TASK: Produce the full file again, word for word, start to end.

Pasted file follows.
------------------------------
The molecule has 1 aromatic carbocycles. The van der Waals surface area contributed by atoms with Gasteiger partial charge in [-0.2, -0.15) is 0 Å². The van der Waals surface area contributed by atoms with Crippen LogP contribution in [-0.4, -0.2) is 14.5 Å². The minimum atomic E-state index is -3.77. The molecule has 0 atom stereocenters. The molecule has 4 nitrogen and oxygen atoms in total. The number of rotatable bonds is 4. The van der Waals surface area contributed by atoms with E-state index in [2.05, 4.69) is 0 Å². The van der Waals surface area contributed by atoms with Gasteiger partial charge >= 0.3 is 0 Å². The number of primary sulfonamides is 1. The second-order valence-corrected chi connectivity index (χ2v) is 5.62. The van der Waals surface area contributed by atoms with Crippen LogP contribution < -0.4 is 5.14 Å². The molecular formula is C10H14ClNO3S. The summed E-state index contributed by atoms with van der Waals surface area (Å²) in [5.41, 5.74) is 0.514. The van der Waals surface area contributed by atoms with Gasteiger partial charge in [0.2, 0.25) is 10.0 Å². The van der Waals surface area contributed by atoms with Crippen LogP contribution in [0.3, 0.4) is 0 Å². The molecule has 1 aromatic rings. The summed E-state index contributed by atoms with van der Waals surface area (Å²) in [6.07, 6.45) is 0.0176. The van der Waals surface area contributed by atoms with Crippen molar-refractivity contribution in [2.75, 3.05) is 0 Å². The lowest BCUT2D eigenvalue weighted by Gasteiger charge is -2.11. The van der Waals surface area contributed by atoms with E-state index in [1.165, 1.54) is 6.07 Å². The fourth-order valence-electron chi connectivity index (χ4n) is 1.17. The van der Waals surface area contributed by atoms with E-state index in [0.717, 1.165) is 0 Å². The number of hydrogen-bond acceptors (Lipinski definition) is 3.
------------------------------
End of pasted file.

The molecule has 1 aromatic carbocycles. The van der Waals surface area contributed by atoms with Gasteiger partial charge in [-0.2, -0.15) is 0 Å². The van der Waals surface area contributed by atoms with Crippen LogP contribution in [-0.4, -0.2) is 14.5 Å². The minimum atomic E-state index is -3.77. The molecule has 0 atom stereocenters. The molecule has 4 nitrogen and oxygen atoms in total. The number of rotatable bonds is 4. The van der Waals surface area contributed by atoms with E-state index in [2.05, 4.69) is 0 Å². The van der Waals surface area contributed by atoms with Gasteiger partial charge >= 0.3 is 0 Å². The number of primary sulfonamides is 1. The second-order valence-corrected chi connectivity index (χ2v) is 5.62. The van der Waals surface area contributed by atoms with Crippen LogP contribution < -0.4 is 5.14 Å². The molecular formula is C10H14ClNO3S. The summed E-state index contributed by atoms with van der Waals surface area (Å²) in [5.41, 5.74) is 0.514. The van der Waals surface area contributed by atoms with Gasteiger partial charge in [0.2, 0.25) is 10.0 Å². The van der Waals surface area contributed by atoms with Crippen LogP contribution in [0.3, 0.4) is 0 Å². The molecule has 1 aromatic rings. The summed E-state index contributed by atoms with van der Waals surface area (Å²) in [6.07, 6.45) is 0.0176. The van der Waals surface area contributed by atoms with Crippen molar-refractivity contribution in [2.75, 3.05) is 0 Å². The lowest BCUT2D eigenvalue weighted by Gasteiger charge is -2.11. The van der Waals surface area contributed by atoms with E-state index in [1.165, 1.54) is 6.07 Å². The fourth-order valence-electron chi connectivity index (χ4n) is 1.17. The van der Waals surface area contributed by atoms with E-state index in [0.717, 1.165) is 0 Å². The number of hydrogen-bond acceptors (Lipinski definition) is 3.